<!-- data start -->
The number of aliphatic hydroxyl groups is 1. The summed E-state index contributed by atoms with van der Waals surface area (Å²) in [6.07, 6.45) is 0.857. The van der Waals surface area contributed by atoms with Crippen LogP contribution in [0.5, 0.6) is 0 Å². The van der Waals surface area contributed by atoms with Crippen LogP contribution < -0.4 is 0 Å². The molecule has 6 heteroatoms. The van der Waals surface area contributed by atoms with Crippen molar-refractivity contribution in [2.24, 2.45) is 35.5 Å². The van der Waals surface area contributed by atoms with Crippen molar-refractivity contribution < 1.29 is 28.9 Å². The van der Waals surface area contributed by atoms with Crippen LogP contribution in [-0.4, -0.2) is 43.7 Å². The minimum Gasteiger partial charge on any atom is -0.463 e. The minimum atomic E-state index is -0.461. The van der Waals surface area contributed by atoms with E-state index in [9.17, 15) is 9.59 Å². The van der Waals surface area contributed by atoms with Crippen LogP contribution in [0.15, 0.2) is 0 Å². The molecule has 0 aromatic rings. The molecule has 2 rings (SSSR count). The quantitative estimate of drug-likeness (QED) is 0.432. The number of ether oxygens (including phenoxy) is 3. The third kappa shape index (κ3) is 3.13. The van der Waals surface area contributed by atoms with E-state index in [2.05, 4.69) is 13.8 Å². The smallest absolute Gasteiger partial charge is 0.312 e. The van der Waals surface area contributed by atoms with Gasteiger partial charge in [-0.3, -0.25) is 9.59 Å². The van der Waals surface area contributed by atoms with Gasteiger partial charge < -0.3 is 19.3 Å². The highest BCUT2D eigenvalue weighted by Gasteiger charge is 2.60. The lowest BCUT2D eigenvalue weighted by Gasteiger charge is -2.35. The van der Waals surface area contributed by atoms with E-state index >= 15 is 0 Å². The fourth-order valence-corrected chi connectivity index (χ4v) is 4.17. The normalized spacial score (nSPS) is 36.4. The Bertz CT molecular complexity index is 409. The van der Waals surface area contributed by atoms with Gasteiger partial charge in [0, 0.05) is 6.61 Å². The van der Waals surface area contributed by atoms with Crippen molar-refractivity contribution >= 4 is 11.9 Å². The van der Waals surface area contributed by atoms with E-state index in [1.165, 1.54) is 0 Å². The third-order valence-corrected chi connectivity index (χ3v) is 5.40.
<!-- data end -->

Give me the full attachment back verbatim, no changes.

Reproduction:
The number of aliphatic hydroxyl groups is 1. The summed E-state index contributed by atoms with van der Waals surface area (Å²) in [6.07, 6.45) is 0.857. The van der Waals surface area contributed by atoms with Crippen LogP contribution in [0.5, 0.6) is 0 Å². The van der Waals surface area contributed by atoms with Crippen LogP contribution < -0.4 is 0 Å². The molecule has 6 heteroatoms. The van der Waals surface area contributed by atoms with Crippen molar-refractivity contribution in [2.24, 2.45) is 35.5 Å². The van der Waals surface area contributed by atoms with Crippen molar-refractivity contribution < 1.29 is 28.9 Å². The van der Waals surface area contributed by atoms with Crippen LogP contribution in [-0.4, -0.2) is 43.7 Å². The minimum Gasteiger partial charge on any atom is -0.463 e. The minimum atomic E-state index is -0.461. The van der Waals surface area contributed by atoms with E-state index in [9.17, 15) is 9.59 Å². The van der Waals surface area contributed by atoms with Crippen LogP contribution in [0.15, 0.2) is 0 Å². The molecule has 0 aromatic rings. The molecule has 2 rings (SSSR count). The quantitative estimate of drug-likeness (QED) is 0.432. The number of ether oxygens (including phenoxy) is 3. The third kappa shape index (κ3) is 3.13. The van der Waals surface area contributed by atoms with E-state index in [2.05, 4.69) is 13.8 Å². The smallest absolute Gasteiger partial charge is 0.312 e. The van der Waals surface area contributed by atoms with Gasteiger partial charge in [-0.3, -0.25) is 9.59 Å². The van der Waals surface area contributed by atoms with Gasteiger partial charge < -0.3 is 19.3 Å². The highest BCUT2D eigenvalue weighted by Gasteiger charge is 2.60. The lowest BCUT2D eigenvalue weighted by Gasteiger charge is -2.35. The van der Waals surface area contributed by atoms with E-state index >= 15 is 0 Å². The fourth-order valence-corrected chi connectivity index (χ4v) is 4.17. The normalized spacial score (nSPS) is 36.4. The Bertz CT molecular complexity index is 409. The van der Waals surface area contributed by atoms with Gasteiger partial charge in [0, 0.05) is 6.61 Å². The van der Waals surface area contributed by atoms with Crippen molar-refractivity contribution >= 4 is 11.9 Å². The van der Waals surface area contributed by atoms with E-state index in [1.165, 1.54) is 0 Å². The third-order valence-corrected chi connectivity index (χ3v) is 5.40.